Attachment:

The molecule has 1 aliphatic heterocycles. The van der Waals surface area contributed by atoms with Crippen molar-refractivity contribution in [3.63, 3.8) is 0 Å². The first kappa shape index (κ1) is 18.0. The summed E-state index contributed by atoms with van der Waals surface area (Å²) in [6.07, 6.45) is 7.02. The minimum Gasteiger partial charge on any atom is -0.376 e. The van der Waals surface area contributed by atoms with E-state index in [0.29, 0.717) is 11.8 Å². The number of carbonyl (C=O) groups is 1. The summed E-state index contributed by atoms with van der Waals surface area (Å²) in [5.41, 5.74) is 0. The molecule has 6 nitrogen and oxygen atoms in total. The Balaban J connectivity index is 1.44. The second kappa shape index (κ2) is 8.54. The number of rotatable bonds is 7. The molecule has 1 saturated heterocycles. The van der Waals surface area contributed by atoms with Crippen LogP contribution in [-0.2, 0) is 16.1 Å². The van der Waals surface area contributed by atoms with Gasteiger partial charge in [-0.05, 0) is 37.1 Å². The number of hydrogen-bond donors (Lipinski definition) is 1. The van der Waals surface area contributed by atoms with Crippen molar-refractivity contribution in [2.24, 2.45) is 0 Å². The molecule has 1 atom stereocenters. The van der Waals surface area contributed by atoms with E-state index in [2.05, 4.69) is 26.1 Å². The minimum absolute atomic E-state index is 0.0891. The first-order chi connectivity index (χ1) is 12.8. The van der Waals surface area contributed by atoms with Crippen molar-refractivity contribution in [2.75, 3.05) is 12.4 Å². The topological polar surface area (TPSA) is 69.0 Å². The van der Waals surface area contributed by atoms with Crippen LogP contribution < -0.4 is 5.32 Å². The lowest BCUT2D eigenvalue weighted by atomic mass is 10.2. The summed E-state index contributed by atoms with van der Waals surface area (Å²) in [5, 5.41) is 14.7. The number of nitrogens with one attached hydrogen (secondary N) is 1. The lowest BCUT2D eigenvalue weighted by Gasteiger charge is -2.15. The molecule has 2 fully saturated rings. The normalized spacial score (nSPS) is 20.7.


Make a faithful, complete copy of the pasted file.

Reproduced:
The molecule has 1 aliphatic heterocycles. The van der Waals surface area contributed by atoms with Crippen molar-refractivity contribution in [3.63, 3.8) is 0 Å². The first kappa shape index (κ1) is 18.0. The summed E-state index contributed by atoms with van der Waals surface area (Å²) in [6.07, 6.45) is 7.02. The minimum Gasteiger partial charge on any atom is -0.376 e. The van der Waals surface area contributed by atoms with E-state index in [0.29, 0.717) is 11.8 Å². The number of carbonyl (C=O) groups is 1. The summed E-state index contributed by atoms with van der Waals surface area (Å²) in [5.41, 5.74) is 0. The molecule has 6 nitrogen and oxygen atoms in total. The Balaban J connectivity index is 1.44. The second kappa shape index (κ2) is 8.54. The number of rotatable bonds is 7. The molecule has 1 saturated heterocycles. The van der Waals surface area contributed by atoms with Crippen LogP contribution in [-0.2, 0) is 16.1 Å². The van der Waals surface area contributed by atoms with Gasteiger partial charge in [-0.05, 0) is 37.1 Å². The number of hydrogen-bond donors (Lipinski definition) is 1. The van der Waals surface area contributed by atoms with Crippen molar-refractivity contribution in [2.24, 2.45) is 0 Å². The molecule has 1 atom stereocenters. The van der Waals surface area contributed by atoms with E-state index in [2.05, 4.69) is 26.1 Å². The minimum absolute atomic E-state index is 0.0891. The first-order chi connectivity index (χ1) is 12.8. The van der Waals surface area contributed by atoms with Crippen molar-refractivity contribution in [2.75, 3.05) is 12.4 Å². The topological polar surface area (TPSA) is 69.0 Å². The van der Waals surface area contributed by atoms with Crippen LogP contribution < -0.4 is 5.32 Å². The lowest BCUT2D eigenvalue weighted by atomic mass is 10.2. The summed E-state index contributed by atoms with van der Waals surface area (Å²) in [5, 5.41) is 14.7. The number of nitrogens with one attached hydrogen (secondary N) is 1. The lowest BCUT2D eigenvalue weighted by Gasteiger charge is -2.15. The molecule has 2 fully saturated rings. The normalized spacial score (nSPS) is 20.7.